I didn’t enter into motherhood with a plan; I wasn’t keen on reading hundreds of books, my labour plan consisted of one sentence that said “do not show me the epidural needle”, and I insisted on keeping an open mind – whatever will be, will be, and that sort of thing. I had always said that I would love to try breastfeeding (when else do you have liquid enough to sustain another human being? I mean, how cool is that?), but if it didn’t work, I wasn’t opposed to switching to formula. The thing about motherhood is that regardless of how you envision your approach, things never quite work out according to plan.
My labour was seamless and within 12 hours – pop! Out came a baby girl, healthy as can be. The first few weeks were tough, but the normal kind of tough; making the necessary adjustments and figuring out exactly what kind of mother you want to be. In today’s world, there’s a lot of pressure to fall into the sexier of two stereotypical views of motherhood. You can be the breastfeeding, organic, BPA free, make your own food kind of mom or the other kind of mom; the mom who chose formula right off the bat, serves up mac and cheese, and plops their baby down in front of the TV just to get a break kind of mom. Now the truth is, most of us fall somewhere in the middle, but the pressure to live up to the standards set by Hollywood supermoms who earn millions, shop at Whole Foods and parent all of 3 hours a day, is insane – so sometimes we fake it. Given the pressure on women loaded with as much milk as I had to breastfeed, I was pretty determined to make it to 6 months. I knew that by then I’d want my body back and to be honest, I was slowly realizing that this whole gigantic boob thing was a bit overrated.
My daughter Luna latched pretty well after a couple disastrous attempts at the hospital and the first few weeks passed without any issue at all. It was too early to pump so I was getting up every 2-3 hours to nurse, making sure to nudge the hubby on the way out so that misery had company. Exhausting as they were, the first few weeks felt like an adventure of sorts. It was also incredibly comforting to know that the long nights of broken sleep did in fact come with an expiration date. It was only around week 5 or 6 that things started to change. At 4 weeks, I’d introduced the bottle so that my husband could help out with feedings. Around the same time, Luna started to get very fussy whenever it was time to eat. It was the beginning of what many a doctor will refer to as “colic”; the mysterious ailment suffered by all babies (and mothers) who scream for hours on end without obvious reason or cause. In Luna’s case, I think it was gas or perhaps a reaction to the lactose in my breast milk, and in an attempt to cure the symptoms, I’d tried cutting things out of my diet (caffeine, dairy, beans, you name it) and worked my way through all the conventional treatments like gripe water, probiotics, Ovol, etc. Nothing seemed to work. All of a sudden, I was trying to breastfeed a baby who was screaming and refusing to latch, a process that could take between 45 minutes and an hour. Following the ordeal, I then ran to the pump and tried to get out as much as I could from the other breast when all I really wanted to do was sleep since she’d be hungry again in an hour and I’d have to start the whole thing over again. Exhausted, cranky and hormonal (no, it doesn’t go away right after the baby makes its exit) – I started to sink.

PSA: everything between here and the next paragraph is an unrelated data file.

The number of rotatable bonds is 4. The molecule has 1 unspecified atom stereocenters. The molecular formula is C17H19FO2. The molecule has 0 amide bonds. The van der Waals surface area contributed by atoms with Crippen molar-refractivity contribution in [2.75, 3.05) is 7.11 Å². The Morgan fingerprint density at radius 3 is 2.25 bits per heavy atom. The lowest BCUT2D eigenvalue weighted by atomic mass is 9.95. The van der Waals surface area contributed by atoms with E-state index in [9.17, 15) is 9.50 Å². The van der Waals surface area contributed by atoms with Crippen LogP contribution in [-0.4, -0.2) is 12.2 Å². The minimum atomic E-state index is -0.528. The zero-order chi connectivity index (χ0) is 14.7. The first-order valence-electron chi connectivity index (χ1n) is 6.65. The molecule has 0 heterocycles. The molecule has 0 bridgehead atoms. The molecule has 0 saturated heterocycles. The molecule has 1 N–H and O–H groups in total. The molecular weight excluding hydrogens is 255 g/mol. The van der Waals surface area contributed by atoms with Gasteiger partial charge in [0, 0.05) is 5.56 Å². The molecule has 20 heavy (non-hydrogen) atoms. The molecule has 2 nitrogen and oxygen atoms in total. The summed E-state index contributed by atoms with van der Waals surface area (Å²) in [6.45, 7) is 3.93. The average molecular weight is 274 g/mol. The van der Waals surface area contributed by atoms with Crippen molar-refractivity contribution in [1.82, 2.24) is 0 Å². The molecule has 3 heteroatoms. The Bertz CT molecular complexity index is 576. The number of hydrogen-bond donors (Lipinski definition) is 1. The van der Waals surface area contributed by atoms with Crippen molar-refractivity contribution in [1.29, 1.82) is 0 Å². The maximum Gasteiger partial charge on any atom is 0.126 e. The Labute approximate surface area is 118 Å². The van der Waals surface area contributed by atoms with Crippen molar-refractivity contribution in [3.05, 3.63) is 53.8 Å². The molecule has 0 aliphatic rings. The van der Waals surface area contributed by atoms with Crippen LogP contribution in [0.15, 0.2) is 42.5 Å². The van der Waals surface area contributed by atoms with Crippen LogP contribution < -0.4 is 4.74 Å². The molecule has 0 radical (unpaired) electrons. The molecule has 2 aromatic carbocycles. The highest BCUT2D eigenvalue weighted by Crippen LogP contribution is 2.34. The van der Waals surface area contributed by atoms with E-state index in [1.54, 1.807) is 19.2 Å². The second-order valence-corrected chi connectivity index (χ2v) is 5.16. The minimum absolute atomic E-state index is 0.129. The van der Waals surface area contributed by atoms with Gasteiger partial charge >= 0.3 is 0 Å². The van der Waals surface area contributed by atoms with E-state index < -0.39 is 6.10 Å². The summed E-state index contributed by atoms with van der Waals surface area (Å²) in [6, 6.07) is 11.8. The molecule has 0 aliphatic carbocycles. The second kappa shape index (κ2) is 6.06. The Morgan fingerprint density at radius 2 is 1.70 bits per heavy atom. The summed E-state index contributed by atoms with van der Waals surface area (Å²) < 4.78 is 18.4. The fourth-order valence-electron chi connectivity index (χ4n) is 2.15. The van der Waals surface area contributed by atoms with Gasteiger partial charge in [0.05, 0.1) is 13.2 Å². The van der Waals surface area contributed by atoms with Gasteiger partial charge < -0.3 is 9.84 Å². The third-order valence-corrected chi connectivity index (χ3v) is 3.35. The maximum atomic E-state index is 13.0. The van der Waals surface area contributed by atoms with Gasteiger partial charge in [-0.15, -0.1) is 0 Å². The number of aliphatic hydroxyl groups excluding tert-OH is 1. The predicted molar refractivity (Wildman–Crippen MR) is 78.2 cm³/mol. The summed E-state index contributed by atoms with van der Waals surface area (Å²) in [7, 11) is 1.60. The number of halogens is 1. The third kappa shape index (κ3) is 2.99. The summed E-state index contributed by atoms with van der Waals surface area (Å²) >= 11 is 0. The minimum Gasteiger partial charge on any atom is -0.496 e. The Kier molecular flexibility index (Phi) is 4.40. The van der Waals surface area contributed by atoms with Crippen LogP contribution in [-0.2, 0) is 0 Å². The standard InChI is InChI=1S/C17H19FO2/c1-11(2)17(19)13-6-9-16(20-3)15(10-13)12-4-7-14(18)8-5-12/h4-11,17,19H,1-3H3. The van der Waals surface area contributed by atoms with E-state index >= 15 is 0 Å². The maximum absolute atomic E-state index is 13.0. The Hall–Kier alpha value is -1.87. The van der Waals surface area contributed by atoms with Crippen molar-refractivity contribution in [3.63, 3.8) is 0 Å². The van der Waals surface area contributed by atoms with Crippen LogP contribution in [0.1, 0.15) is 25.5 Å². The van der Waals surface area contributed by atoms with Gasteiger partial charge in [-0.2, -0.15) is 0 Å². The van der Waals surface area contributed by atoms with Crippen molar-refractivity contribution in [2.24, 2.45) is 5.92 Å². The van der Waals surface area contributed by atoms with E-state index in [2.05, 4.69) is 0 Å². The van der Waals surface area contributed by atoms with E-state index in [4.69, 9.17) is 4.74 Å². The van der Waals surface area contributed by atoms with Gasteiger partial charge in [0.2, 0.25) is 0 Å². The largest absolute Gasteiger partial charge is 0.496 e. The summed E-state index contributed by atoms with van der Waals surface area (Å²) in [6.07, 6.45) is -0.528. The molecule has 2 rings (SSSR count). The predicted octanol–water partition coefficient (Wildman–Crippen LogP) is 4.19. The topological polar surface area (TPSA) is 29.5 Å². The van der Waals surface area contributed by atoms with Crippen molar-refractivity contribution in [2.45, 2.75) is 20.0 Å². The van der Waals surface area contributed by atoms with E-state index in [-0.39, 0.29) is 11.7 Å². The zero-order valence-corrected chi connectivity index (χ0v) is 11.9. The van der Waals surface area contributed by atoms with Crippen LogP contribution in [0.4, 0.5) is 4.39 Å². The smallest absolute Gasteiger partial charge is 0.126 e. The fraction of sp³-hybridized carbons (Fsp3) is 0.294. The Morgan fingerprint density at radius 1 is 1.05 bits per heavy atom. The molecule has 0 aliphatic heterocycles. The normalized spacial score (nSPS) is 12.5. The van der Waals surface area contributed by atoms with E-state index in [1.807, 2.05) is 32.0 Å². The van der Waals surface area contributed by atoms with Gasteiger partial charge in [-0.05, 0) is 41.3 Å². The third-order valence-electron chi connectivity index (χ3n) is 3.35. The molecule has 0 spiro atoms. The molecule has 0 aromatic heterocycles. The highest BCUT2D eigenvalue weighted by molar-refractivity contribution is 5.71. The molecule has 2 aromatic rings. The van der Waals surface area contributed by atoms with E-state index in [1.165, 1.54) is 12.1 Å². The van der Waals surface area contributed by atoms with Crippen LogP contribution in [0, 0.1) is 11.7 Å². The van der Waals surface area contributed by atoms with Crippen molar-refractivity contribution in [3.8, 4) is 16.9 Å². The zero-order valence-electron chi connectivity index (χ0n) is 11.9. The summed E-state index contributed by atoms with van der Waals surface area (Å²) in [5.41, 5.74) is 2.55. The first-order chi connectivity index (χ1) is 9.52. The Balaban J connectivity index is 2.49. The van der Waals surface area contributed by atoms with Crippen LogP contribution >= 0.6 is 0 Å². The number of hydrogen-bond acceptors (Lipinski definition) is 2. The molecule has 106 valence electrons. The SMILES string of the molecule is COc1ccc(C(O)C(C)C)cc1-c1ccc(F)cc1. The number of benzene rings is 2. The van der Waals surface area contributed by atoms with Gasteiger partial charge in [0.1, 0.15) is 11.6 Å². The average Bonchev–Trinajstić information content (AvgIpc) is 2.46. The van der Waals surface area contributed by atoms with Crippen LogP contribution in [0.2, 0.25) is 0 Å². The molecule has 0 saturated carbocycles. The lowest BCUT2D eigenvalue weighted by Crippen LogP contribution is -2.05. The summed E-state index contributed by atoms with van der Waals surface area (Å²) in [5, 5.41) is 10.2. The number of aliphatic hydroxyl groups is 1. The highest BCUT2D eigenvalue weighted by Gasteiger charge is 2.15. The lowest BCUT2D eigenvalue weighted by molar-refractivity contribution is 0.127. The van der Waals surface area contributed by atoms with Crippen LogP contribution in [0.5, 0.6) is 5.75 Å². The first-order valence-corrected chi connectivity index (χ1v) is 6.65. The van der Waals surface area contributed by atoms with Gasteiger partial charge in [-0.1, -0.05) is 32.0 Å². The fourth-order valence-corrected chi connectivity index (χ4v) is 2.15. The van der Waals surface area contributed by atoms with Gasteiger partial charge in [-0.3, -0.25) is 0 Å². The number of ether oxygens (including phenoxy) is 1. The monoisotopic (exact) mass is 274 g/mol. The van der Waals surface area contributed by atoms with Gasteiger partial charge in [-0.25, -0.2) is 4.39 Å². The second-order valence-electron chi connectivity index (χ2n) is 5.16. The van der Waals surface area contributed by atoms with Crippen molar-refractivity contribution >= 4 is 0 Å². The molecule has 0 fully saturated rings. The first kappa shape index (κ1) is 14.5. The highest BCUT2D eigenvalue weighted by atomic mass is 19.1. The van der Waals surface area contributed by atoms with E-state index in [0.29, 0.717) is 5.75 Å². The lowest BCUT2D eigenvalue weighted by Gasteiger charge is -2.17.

As I grew less patient, more irritable and less convinced of my stellar parenting abilities, certain friends and family suggested that I may be showing signs of postpartum and that the breastfeeding frustrations probably weren’t helping my cause. I knew they were right, but I was torn. In my head, the choices were clear: stop breastfeeding and switch to formula, or trudge through to the detriment to myself and many of those around me. Unfortunately, I chose to hold steadfast to the latter until the 3rd month, what I realize now was probably the stupidest decision I have made in my journey as a parent thus far. While breastfeeding is inarguably best for the health of the baby, having a mother slide farther and farther into a place of serious resentment and frustration is just as detrimental, if not more, to the health of both mother and child. I should have known when it was right for me to stop; instead, I let the pressure of breastfeeding eat away at me until my mind and body simultaneously shut down. After sobbing nightly for over a month, and experienced severely engorged breasts due to the baby refusing to eat, it became blatantly obvious that I needed to cut the cord. By that time I had already introduced 1-2 bottles of formula a day, so it was simply a matter of making the complete switch.
As a new mom, your biggest fear is screwing up so badly that there’s no going back. From bodily injuries to the possibility of raising a psychopath, the fear of ruining your child is something only a mom can know. As mothers, we put extraordinarily high pressure on ourselves to be perfect and the last thing we need is someone we love (like a partner) or trust (like a doctor) telling us to brave the waves and carry on when we’ve finally hit our peak. What every mom does need during the first few months (and years to come) is support and reassurance that they’re doing a good job; whether they choose to breastfeed, or not. We often forget that breastfeeding is, in fact, a choice. Many a formula-fed baby have grown to be successful doctors, lawyers, teachers and more, and none are worse for the wear. The point however is that in the end, it really is – or ought to be – the mother’s choice, and for many (despite popular opinion and belief), breast may very well not be what’s best for them.